Now with WiFi, current monitoring, and the ever-worrying li-poly battery chemistry.
I haven’t tested the WiFi module or motor drivers yet, but the board is fully populated and the battery regulation circuit works.
There are a few design changes in the pipeline, but I’m going to go for a full hardware test and try to find more bugs before I create version 2 of the boards.
The current design is in github, along with all the docs.
I tried paying to renew my domain at register.com. I tried 5 times. In a normal business, if you try to pay, the business usually takes your money. Not register.com. So I’ve transferred my domain to 1&1, who will hopefully be able to take my money and provide me with goods and services in exchange.
The fuse settings on the current device are low:0xe2, high:0xda, and extended:0x5. I can talk to it via ICSP, and get the correct component signature (0x1e9514) back. What all of this says to me is that the ICSP settings are correct, and the onboard oscillator is running, so the chip is capable of having the bootloader installed.
It is entirely likely that I was using the wrong bootloader for my boards. I am using an ATMega328 running at 8MHz, so I suspect that the correct bootloader is ATmegaBOOT_168_atmega328_pro_8MHz.hex. This is important because an bootloader created for the wrong clock speed can still be loaded onto a board, but won’t be able to communicate over the serial port. The timings of the serial signals would be messed up, because any delay operations will become either too long or too short, depending on if the clock is too slow or too fast.
I got the latest version of the Arduino IDE, and modified the appropriate files as described at the end of this entry. In order to burn the bootloader, I had to be root, so I started the Arduino IDE as root and burned the bootloader, which apparently worked on the first try.
I quit and restarted the IDE, because I didn’t want to keep running as root, and plugged in my FTDI cable. Unfortunately, the IDE couldn’t compile my little test program because the arduino IDE ships with an old version of avr-gcc (4.3.2) and the ATMega328 wasn’t supported until later. I have avr-gcc 4.5.3, so I renamed the avr folder in /arduino-1.0.5/hardware/tools to avr_old. This forces the IDE to use the system avr-gcc, because it can’t find its own. With this, I was able to compile.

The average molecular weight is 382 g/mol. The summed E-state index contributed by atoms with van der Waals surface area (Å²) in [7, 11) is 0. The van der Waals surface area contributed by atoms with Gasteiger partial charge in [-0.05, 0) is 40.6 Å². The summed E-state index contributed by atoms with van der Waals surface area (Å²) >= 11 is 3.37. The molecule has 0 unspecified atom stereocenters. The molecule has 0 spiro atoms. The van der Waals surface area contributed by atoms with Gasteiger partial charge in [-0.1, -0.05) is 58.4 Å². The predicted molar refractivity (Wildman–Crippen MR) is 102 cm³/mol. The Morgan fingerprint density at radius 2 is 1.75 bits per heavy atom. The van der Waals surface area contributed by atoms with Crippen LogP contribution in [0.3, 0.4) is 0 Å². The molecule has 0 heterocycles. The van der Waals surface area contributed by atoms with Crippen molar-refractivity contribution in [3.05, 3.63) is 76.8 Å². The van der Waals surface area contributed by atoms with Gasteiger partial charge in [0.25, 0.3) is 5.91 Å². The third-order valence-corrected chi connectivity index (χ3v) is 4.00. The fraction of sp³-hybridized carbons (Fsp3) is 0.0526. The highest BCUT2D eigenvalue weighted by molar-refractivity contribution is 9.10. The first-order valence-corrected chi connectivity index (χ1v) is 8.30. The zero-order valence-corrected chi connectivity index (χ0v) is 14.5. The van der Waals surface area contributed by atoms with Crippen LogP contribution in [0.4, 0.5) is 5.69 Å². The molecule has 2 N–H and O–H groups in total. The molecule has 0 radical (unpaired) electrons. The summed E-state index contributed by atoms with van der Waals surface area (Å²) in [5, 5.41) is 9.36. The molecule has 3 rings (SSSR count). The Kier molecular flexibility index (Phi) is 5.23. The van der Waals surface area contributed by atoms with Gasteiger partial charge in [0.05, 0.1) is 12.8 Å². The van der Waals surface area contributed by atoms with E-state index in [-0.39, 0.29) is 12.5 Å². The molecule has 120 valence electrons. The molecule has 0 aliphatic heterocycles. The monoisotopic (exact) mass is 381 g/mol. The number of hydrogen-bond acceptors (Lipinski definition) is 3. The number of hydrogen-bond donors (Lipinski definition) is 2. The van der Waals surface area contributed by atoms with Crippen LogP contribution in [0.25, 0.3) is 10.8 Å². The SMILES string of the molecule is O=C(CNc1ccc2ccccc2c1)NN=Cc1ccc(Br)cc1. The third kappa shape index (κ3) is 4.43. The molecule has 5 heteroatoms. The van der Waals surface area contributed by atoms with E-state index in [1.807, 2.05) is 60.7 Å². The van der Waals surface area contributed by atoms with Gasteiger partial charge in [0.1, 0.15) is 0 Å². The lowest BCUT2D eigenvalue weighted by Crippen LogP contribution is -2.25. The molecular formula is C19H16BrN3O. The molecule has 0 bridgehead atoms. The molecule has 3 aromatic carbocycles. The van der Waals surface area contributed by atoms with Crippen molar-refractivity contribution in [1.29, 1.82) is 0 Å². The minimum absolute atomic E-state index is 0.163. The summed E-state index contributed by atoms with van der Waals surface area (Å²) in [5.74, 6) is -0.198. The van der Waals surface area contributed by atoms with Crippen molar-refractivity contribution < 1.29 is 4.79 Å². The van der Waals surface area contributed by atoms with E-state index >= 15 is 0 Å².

Next, I attempted to upload the compiled program to the board. The upload failed with the error message “avrdude: stk500_recv(): programmer is not responding”.
I switched to using the programmer to upload the sketch, and wrote a sketch that blinks an LED on analog pin 5. Originally, the sketch used analog pin 7, because that’s where my debug LED is hooked up, but it turns out that while you can use A0-A5 as digital outputs, you can’t do that with A6 or A7.
At any rate, the system can now blink an LED on A5. This verifies that the onboard clock is working, that the memory can be written to, and that the compiler is generating valid code. The clock speed is even correct, because a blink program with a 1 second period even generates 1 second blinks.
Now I just need to figure out why uploading via USB/serial doesn’t work, and I’ll be golden.
Modkit Micro Alpha does not run on Ubuntu 12.04 64-bit without the user moving some directories around and installing ia32-libs.
It also does not save projects more than once per launch, or compile code at all, on Ubuntu or Mac OSX.